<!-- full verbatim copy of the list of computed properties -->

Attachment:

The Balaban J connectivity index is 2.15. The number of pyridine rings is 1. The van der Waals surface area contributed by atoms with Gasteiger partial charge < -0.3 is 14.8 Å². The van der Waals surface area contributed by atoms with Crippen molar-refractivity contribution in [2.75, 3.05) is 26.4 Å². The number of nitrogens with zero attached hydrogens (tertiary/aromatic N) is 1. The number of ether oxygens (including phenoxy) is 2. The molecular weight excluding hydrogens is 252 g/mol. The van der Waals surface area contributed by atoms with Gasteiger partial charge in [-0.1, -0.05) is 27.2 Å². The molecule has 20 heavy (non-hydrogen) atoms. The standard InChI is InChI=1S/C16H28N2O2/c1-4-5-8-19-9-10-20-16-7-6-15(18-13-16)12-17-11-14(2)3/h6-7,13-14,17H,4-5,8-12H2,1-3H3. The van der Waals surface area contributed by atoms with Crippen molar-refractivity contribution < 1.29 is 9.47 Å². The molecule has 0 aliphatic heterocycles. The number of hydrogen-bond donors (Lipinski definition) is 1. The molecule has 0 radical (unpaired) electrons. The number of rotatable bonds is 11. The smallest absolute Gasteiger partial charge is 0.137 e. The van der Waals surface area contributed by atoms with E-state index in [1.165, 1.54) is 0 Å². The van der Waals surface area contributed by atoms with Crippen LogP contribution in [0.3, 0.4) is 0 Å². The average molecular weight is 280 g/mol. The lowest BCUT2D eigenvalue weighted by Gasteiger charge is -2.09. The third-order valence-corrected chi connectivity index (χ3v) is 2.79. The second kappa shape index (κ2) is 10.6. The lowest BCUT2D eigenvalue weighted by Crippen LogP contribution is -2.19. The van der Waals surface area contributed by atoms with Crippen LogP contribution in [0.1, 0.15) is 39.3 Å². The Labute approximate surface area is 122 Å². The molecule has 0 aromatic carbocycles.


The Balaban J connectivity index is 2.15. The number of pyridine rings is 1. The van der Waals surface area contributed by atoms with Gasteiger partial charge < -0.3 is 14.8 Å². The van der Waals surface area contributed by atoms with Crippen molar-refractivity contribution in [2.75, 3.05) is 26.4 Å². The number of nitrogens with zero attached hydrogens (tertiary/aromatic N) is 1. The number of ether oxygens (including phenoxy) is 2. The molecular weight excluding hydrogens is 252 g/mol. The van der Waals surface area contributed by atoms with Gasteiger partial charge in [-0.1, -0.05) is 27.2 Å². The molecule has 20 heavy (non-hydrogen) atoms. The standard InChI is InChI=1S/C16H28N2O2/c1-4-5-8-19-9-10-20-16-7-6-15(18-13-16)12-17-11-14(2)3/h6-7,13-14,17H,4-5,8-12H2,1-3H3. The van der Waals surface area contributed by atoms with Crippen molar-refractivity contribution < 1.29 is 9.47 Å². The molecule has 0 aliphatic heterocycles. The number of hydrogen-bond donors (Lipinski definition) is 1. The molecule has 0 radical (unpaired) electrons. The number of rotatable bonds is 11. The smallest absolute Gasteiger partial charge is 0.137 e. The van der Waals surface area contributed by atoms with E-state index in [1.165, 1.54) is 0 Å². The van der Waals surface area contributed by atoms with Crippen LogP contribution in [0.3, 0.4) is 0 Å². The average molecular weight is 280 g/mol. The lowest BCUT2D eigenvalue weighted by Gasteiger charge is -2.09. The third-order valence-corrected chi connectivity index (χ3v) is 2.79. The second kappa shape index (κ2) is 10.6. The lowest BCUT2D eigenvalue weighted by Crippen LogP contribution is -2.19. The van der Waals surface area contributed by atoms with Crippen LogP contribution in [0.1, 0.15) is 39.3 Å². The Labute approximate surface area is 122 Å². The molecule has 0 aromatic carbocycles.